The terrorist organisations may call themselves Islamic – and right-wingers both in the US and in Europe may pressure political leaders to use the denomination less sparingly – but the fighters they recruit in the Muslim communities and on the internet are, by their own supposedly strict standards, apostates. They are petty criminals, drug experimenters, prostitutes.

  3. In a study of Belgian and Dutch converts joining IS, published earlier this year, Marion van San, of Erasmus University in Rotterdam, noted: "The converts introduced in this research note were all under the age of 30, came from lower or lower-middle-class socioeconomic backgrounds and had a low or medium level of education. Many of them, especially the girls, had a problematic childhood and adolescence. A common theme throughout their lives is that almost all of them were, in one way or another, abandoned by their fathers at a young age. Most of them used alcohol and drugs as teenagers and frequented nightclubs, while some of them were involved in prostitution or petty crime. Their conversion was often a means to escape their former lifestyles. Some girls left for Syria because they thought their sins would be forgiven."
    The young men and women interviewed by van San were not even from Muslim families, and all they knew about Islam initially came from the social networks, but they all ended up in Syria. The radicalisation of young people from Muslim families often follows the same pattern – first a lifestyle inconsistent with any fundamentalist values, then a supposed conversion. Young women who used to smoke, drink and go out with men suddenly start wearing a niqab. Kids involved in petty crime turn serious and saintly.
    Dreary lives
    The phenomenon is by no means new. In a 2008 paper on al-Qaeda as a youth movement, Islam expert Olivier Roy wrote:
    "The Europeans in al-Qaeda tend to take one of two routes to conversion: there are those who have pursued a personal path and joined AQ after having converted in a mosque, and those who followed their Muslim "buddies", when, often after a story of petty crimes, they decide to "go for action", usually under the influence of a group leader, seen as a guru."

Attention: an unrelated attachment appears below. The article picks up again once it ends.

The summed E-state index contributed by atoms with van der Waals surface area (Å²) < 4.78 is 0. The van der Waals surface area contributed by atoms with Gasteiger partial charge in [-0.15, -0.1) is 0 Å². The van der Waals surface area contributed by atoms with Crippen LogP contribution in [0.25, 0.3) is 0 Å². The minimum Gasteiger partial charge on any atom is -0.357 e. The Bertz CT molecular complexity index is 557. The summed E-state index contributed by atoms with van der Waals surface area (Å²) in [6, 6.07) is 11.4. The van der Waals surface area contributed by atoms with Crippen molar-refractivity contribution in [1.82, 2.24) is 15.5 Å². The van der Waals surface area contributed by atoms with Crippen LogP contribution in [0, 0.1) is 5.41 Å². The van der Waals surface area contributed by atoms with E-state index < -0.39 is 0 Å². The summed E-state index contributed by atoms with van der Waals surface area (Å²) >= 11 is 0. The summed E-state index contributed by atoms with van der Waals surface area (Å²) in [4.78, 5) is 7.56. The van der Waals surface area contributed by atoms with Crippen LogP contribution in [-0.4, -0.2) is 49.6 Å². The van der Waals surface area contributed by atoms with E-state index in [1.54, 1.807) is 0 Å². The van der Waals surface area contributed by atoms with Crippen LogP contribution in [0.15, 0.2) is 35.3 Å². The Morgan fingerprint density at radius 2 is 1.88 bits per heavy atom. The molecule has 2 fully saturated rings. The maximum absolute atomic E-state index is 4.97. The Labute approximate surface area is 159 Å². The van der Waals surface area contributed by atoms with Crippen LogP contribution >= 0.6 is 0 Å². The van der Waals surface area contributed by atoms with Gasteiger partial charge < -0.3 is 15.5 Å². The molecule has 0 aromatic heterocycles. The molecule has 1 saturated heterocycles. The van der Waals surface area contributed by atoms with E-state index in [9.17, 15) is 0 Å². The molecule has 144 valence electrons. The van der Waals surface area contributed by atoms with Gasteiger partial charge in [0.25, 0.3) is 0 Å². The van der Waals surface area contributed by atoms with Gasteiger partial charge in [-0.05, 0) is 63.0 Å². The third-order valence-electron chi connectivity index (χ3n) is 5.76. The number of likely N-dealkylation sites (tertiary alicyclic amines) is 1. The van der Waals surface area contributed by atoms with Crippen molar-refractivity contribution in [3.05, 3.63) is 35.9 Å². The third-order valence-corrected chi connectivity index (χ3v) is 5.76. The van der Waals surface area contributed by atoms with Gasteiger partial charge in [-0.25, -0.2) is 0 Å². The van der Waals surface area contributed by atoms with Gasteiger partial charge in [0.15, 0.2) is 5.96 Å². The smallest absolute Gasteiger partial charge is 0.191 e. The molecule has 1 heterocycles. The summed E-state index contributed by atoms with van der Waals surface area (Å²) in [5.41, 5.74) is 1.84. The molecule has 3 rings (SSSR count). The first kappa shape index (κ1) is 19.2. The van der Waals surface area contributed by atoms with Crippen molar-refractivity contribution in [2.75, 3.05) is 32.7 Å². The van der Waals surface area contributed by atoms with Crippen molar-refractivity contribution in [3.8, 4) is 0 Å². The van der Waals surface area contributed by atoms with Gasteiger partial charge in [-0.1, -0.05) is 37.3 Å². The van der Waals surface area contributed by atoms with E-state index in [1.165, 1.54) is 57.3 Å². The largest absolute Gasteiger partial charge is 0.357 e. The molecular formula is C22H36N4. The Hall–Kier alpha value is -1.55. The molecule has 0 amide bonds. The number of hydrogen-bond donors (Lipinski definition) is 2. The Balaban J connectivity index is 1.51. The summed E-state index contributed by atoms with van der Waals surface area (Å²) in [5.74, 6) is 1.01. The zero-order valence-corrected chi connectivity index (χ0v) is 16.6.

4. Many are radicalised in prison after being put behind bars for non-terrorist crimes, as was Amedy Coulibaly, who held hostages in a Paris kosher supermarket in January. He became an "Islamist" after meeting an al-Qaeda recruiter while serving a six-year sentence for armed robbery.
    A desire to leave dreary lives, bad habits and disapproving families behind, wipe the slate clean and perhaps go out in a blaze of glory has little to do with any religious teaching: It's only human. These street-toughened young people may, of course, be naive enough to buy the promise of heaven for martyrs wearing suicide belts; more likely, they're just looking for the baddest gang around or just comradeship for the sake of some remote goal.
    Mob parallels
    With or without Islam, these young people would probably find a cause to fight and die for. IS certainly competes for them with crime syndicates. In a recent interview with NBC News, Giovanni Gambino, son of a prominent US mafioso, said this:
    "The world is dangerous today, but people living in New York neighbourhoods with Sicilian connections should feel safe. We make sure our friends and families are protected from extremists and terrorists, especially the brutal, psychopathic organisation that calls itself the Islamic State."

  5. IS and other Middle Eastern terror groups also equip neighbourhoods with "connections" for their "protection". They are crime syndicates masquerading as religious organisations; it enables them to sugar-coat their stark offerings to young people in a kind of idealism.
    Jobs and education programs for neighbourhoods such as Molenbeek, where half of young people are unemployed, and perhaps a higher tolerance for relatively harmless offences, such as selling marijuana, would do more to put IS out of business in Europe than a focus on Islam as a supposedly dangerous religion or curbs on immigration.
    Sure, some young people would still be drawn to violent adventures and charismatic radical preachers, regardless of their creed. Yet it's hard to imagine the Abdeslam brothers as true believers in any religion. Had it not been for the police raid, they might still be hanging out at their rough bar with joints in their hands.